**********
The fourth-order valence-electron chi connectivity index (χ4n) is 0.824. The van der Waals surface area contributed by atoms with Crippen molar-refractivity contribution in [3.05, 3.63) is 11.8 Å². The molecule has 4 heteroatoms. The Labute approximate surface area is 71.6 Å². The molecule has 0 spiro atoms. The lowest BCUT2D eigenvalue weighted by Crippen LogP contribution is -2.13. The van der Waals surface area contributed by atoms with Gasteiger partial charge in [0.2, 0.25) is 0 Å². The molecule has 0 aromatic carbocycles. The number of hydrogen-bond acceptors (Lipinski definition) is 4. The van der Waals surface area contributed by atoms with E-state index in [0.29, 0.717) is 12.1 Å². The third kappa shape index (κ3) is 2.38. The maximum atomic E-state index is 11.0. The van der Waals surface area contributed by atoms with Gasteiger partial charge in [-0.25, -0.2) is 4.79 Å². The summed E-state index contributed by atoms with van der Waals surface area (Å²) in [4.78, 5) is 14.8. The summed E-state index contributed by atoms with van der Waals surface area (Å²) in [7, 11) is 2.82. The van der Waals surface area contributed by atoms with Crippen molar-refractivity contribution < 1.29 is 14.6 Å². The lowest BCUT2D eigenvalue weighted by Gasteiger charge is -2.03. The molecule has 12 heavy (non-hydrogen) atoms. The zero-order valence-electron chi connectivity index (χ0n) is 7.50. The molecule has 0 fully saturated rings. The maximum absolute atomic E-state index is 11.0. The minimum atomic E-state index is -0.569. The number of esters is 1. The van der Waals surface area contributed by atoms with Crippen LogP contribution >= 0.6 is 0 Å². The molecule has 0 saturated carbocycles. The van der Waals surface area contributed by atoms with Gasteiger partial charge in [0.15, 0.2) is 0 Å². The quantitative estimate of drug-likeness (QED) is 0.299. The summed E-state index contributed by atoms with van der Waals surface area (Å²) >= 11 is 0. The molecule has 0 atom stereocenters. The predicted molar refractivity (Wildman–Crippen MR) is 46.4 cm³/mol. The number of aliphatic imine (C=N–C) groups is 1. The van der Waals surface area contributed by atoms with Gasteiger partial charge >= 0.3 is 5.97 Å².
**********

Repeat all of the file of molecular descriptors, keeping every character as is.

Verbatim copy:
The fourth-order valence-electron chi connectivity index (χ4n) is 0.824. The van der Waals surface area contributed by atoms with Crippen molar-refractivity contribution in [3.05, 3.63) is 11.8 Å². The molecule has 4 heteroatoms. The Labute approximate surface area is 71.6 Å². The molecule has 0 spiro atoms. The lowest BCUT2D eigenvalue weighted by Crippen LogP contribution is -2.13. The van der Waals surface area contributed by atoms with Gasteiger partial charge in [0.2, 0.25) is 0 Å². The molecule has 0 aromatic carbocycles. The number of hydrogen-bond acceptors (Lipinski definition) is 4. The van der Waals surface area contributed by atoms with E-state index in [0.29, 0.717) is 12.1 Å². The third kappa shape index (κ3) is 2.38. The maximum atomic E-state index is 11.0. The van der Waals surface area contributed by atoms with Gasteiger partial charge in [-0.25, -0.2) is 4.79 Å². The summed E-state index contributed by atoms with van der Waals surface area (Å²) in [4.78, 5) is 14.8. The summed E-state index contributed by atoms with van der Waals surface area (Å²) in [7, 11) is 2.82. The van der Waals surface area contributed by atoms with Crippen molar-refractivity contribution < 1.29 is 14.6 Å². The lowest BCUT2D eigenvalue weighted by Gasteiger charge is -2.03. The molecule has 12 heavy (non-hydrogen) atoms. The zero-order valence-electron chi connectivity index (χ0n) is 7.50. The molecule has 0 fully saturated rings. The maximum absolute atomic E-state index is 11.0. The minimum atomic E-state index is -0.569. The number of esters is 1. The van der Waals surface area contributed by atoms with Crippen LogP contribution >= 0.6 is 0 Å². The molecule has 0 saturated carbocycles. The van der Waals surface area contributed by atoms with Gasteiger partial charge in [0.15, 0.2) is 0 Å². The quantitative estimate of drug-likeness (QED) is 0.299. The summed E-state index contributed by atoms with van der Waals surface area (Å²) >= 11 is 0. The molecule has 0 atom stereocenters. The predicted molar refractivity (Wildman–Crippen MR) is 46.4 cm³/mol. The number of aliphatic imine (C=N–C) groups is 1. The van der Waals surface area contributed by atoms with Gasteiger partial charge >= 0.3 is 5.97 Å².